Having decided to move leepenney.com to a static site (using Hugo), I thought I would try and make a few improvements to help boost page loading times and share both my methodology and the results of what I did.
I decided to use three different services to track my progress:
- Google’s PageSpeed Insights
- Web Page Test
- GT Metrix
The site would remain on the original host, part of my package supplied by Vidahost, so DNS and server times should be consistent.
Removing Unused CSS Styles
I started with a simple one: removing unused CSS styles from the stylesheet. You always end up with unused ones over time, more so in my case as I think I adapted it from a WordPress theme of some sort.
Method: I used the Audit tab in Chrome’s Developer Tools to do this. Continue reading…
One of the options, when I started looking around for an alternative to my home-brew blogging engine back in 2003/4, was Movable Type. It generated static files each time you hit publish. It was slow and seemed a little antiquated, so I opted for WordPress (then at version 1.2, which shows how long I’ve been using it) because dynamic was obviously the future.
Static is Back
There’s been plenty of noise about the re-rise of static sites lately, mainly due to Static Site Generators — software or engines that take content (often in Markdown format) and some templates and generates plain old HTML files.
There are a number of benefits to this approach that seem to be appealing:
- You can host it anywhere, every web server and host supports HTML
- Fewer security concerns to worry about
- No upgrades to install
- You can create process flow for versioning and deployment
- You can write content in your favourite text editor
It’s not like static site generators went away, but with the growth of services that can now be delivered on the front-end (dynamic content, comments, etc) they’re re-emerging as an alternative for certain types of sites. Continue reading…
A while back I was lucky enough to receive a Nexus 7 (2012) as a Christmas present (read my review). I have quite a few tablets and this isn’t my daily driver, but it sits beside my bed as it’s handy to check emails or the weather when I wake up. It’s also great to catch a YouTube video or listen to some songs before settling down for the night. So it gets used every day.
It rarely ventures elsewhere in the house, let along out and about. I prefer the bigger tablets for those sorts of things. Still, it’s a handy addition. That’s why I was becoming a bit disillusioned with its performance.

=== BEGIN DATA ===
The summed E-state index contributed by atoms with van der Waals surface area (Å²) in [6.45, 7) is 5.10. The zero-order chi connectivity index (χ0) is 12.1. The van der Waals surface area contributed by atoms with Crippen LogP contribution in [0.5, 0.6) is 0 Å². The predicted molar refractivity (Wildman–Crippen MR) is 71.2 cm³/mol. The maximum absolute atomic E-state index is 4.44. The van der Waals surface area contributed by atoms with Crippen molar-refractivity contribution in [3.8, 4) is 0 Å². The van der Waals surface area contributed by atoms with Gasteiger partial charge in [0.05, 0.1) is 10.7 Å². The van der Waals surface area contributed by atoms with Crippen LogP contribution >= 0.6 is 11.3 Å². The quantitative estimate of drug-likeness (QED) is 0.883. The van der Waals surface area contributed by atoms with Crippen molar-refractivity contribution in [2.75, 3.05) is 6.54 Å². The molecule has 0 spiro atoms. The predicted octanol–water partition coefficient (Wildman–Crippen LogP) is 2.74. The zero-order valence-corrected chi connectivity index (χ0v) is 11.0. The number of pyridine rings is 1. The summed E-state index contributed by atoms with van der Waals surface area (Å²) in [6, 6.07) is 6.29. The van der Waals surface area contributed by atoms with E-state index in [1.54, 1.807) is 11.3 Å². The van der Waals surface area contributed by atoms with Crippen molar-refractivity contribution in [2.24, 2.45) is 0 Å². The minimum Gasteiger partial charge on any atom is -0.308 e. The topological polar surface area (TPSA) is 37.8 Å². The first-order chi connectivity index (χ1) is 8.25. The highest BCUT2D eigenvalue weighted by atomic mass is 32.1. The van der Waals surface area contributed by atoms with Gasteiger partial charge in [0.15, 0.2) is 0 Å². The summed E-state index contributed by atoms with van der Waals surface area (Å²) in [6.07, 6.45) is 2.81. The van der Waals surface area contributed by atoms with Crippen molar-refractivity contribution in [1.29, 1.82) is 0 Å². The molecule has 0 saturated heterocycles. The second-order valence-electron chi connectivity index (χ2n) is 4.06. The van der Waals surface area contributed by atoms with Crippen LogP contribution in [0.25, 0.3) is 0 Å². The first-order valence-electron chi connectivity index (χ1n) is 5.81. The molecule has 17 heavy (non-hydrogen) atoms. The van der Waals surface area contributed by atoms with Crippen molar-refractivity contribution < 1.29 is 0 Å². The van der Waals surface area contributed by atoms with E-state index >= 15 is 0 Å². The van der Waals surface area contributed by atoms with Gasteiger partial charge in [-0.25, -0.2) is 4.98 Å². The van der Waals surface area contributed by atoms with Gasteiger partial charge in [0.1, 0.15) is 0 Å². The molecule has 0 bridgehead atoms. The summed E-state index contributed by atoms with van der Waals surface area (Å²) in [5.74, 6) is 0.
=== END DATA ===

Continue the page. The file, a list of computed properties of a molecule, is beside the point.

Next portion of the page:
It started out as super fast and snappy, as you’d expect. It’s a Google device so has got all of the OS updates. Over time it’s become not just slower but almost unusable. It was getting to the point that I was tapping icons multiple times because the delay was so long I didn’t think it had registered. Chrome kept crashing on me too.
I looked at the options to speed it up. Restarts didn’t work for long, if at all. It seemed absurd to simply write it off and consign it to the rubbish pile. This isn’t an old device. In the end I knew I was going to have to look at a new ROM to help speed it up. Continue reading…
A few months back, my desktop PC died. I had a birthday not too far away and I was struggling with present ideas, so I figured I could make do with a cobbled-together machine until then. Truth be told, I had been thinking about a new machine for a while, mainly because the old one kept hitting a brick wall, I think because of my obsession with keeping a lot of tabs open. So the collapse of the old one presented an opportunity.
My old mini-ITX build was doing the job other than that though. So I was looking at more RAM (my suspicion for the occasional hang-ups) and I also wanted it quieter. The old mini-machine was a little noisy.
I tried to sum up my requirements and I came up with:
- Plenty of RAM
- New SSD
- Able to drive my 2560×1600 screen and a 1900×1080 second screen, with scope for 4K support in the future
- Small form factor
I decided I could lose the optical drive.
My experience with my HTPC has taught me two things when it comes to noise:
- The only silent things have no moving parts
- A large enough (120mm) fan spinning slow enough may not be silent, but is largely inaudible
So I wanted passive if possible, with maybe a couple of case fans if necessary. Continue reading…
In a previous post I wrote about my search for a cheaper home automation solution, where I explained how I used a Raspberry Pi and a cheap 433Mhz transmitter to control some RF sockets. I mentioned in that article how I was spurred to try again after reading about using the Pi-mote from a company called Energenie.
I wasn’t convinced I could get my simple transmitter working so, for the princely sum of £19.99, I ordered a Pi-mote starter kit as a backup. The kit comes with the Pi-mote (which you can buy separately) and a pair of RF sockets (which, again, you can buy separately).
Using the documentation on the Energenie site, and leaning on the work of the Pi Foundation’s Amy Mather, I was able to knock up a bit of Python to allow you to switch sockets on and off using the command line.
My existing home automation solution used a Telldus TellStick with a PHP web interface, which simply called a command line tool to toggle sockets on and off.
For reasons that are now lost to me, I decided to re-write that setup in Python, switch over to using the Pi-mote and integrate the calls into the app itself. I also improved the interface so you no longer needed to edit tables to add timers or sockets, moving everything into JSON config files for ease of reading and to lighten the overhead. It proved to be quite a journey, but finally HA-Pen was born.
The main interface of HA-Pen